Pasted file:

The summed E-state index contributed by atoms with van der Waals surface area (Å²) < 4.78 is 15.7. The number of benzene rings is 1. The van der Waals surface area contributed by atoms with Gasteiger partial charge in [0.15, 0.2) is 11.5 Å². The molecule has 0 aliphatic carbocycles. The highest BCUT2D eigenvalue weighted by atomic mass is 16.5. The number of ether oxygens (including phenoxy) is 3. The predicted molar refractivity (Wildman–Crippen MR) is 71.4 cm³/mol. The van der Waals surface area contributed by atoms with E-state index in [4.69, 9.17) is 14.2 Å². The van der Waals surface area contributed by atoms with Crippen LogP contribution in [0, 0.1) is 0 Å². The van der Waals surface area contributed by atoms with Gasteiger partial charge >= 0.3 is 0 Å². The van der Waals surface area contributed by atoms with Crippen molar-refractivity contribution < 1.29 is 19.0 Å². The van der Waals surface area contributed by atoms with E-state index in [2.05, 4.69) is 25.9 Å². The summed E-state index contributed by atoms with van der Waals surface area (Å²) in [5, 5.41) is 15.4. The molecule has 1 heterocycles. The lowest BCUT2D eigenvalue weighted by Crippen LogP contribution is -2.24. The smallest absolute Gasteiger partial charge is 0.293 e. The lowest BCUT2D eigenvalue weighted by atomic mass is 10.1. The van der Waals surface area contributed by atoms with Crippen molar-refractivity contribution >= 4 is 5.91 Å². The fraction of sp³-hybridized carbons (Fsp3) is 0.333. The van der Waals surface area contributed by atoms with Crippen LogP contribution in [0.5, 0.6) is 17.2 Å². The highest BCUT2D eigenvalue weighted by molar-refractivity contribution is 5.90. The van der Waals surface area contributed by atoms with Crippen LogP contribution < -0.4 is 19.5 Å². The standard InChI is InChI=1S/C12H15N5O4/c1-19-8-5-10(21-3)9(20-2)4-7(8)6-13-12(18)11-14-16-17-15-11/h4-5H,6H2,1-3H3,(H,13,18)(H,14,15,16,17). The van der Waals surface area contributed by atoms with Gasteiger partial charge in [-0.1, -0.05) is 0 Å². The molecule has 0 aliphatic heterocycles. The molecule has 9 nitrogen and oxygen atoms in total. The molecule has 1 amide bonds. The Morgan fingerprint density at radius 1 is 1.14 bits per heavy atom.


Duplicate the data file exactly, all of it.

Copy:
The summed E-state index contributed by atoms with van der Waals surface area (Å²) < 4.78 is 15.7. The number of benzene rings is 1. The van der Waals surface area contributed by atoms with Gasteiger partial charge in [0.15, 0.2) is 11.5 Å². The molecule has 0 aliphatic carbocycles. The highest BCUT2D eigenvalue weighted by atomic mass is 16.5. The number of ether oxygens (including phenoxy) is 3. The predicted molar refractivity (Wildman–Crippen MR) is 71.4 cm³/mol. The van der Waals surface area contributed by atoms with E-state index in [4.69, 9.17) is 14.2 Å². The van der Waals surface area contributed by atoms with Crippen LogP contribution in [0, 0.1) is 0 Å². The van der Waals surface area contributed by atoms with Gasteiger partial charge >= 0.3 is 0 Å². The van der Waals surface area contributed by atoms with Crippen molar-refractivity contribution < 1.29 is 19.0 Å². The van der Waals surface area contributed by atoms with E-state index in [2.05, 4.69) is 25.9 Å². The summed E-state index contributed by atoms with van der Waals surface area (Å²) in [5, 5.41) is 15.4. The molecule has 1 heterocycles. The lowest BCUT2D eigenvalue weighted by Crippen LogP contribution is -2.24. The smallest absolute Gasteiger partial charge is 0.293 e. The lowest BCUT2D eigenvalue weighted by atomic mass is 10.1. The van der Waals surface area contributed by atoms with Crippen molar-refractivity contribution >= 4 is 5.91 Å². The fraction of sp³-hybridized carbons (Fsp3) is 0.333. The van der Waals surface area contributed by atoms with Crippen LogP contribution in [0.5, 0.6) is 17.2 Å². The highest BCUT2D eigenvalue weighted by molar-refractivity contribution is 5.90. The van der Waals surface area contributed by atoms with Crippen LogP contribution < -0.4 is 19.5 Å². The standard InChI is InChI=1S/C12H15N5O4/c1-19-8-5-10(21-3)9(20-2)4-7(8)6-13-12(18)11-14-16-17-15-11/h4-5H,6H2,1-3H3,(H,13,18)(H,14,15,16,17). The van der Waals surface area contributed by atoms with Gasteiger partial charge in [-0.1, -0.05) is 0 Å². The molecule has 0 aliphatic heterocycles. The molecule has 9 nitrogen and oxygen atoms in total. The molecule has 1 amide bonds. The Morgan fingerprint density at radius 1 is 1.14 bits per heavy atom.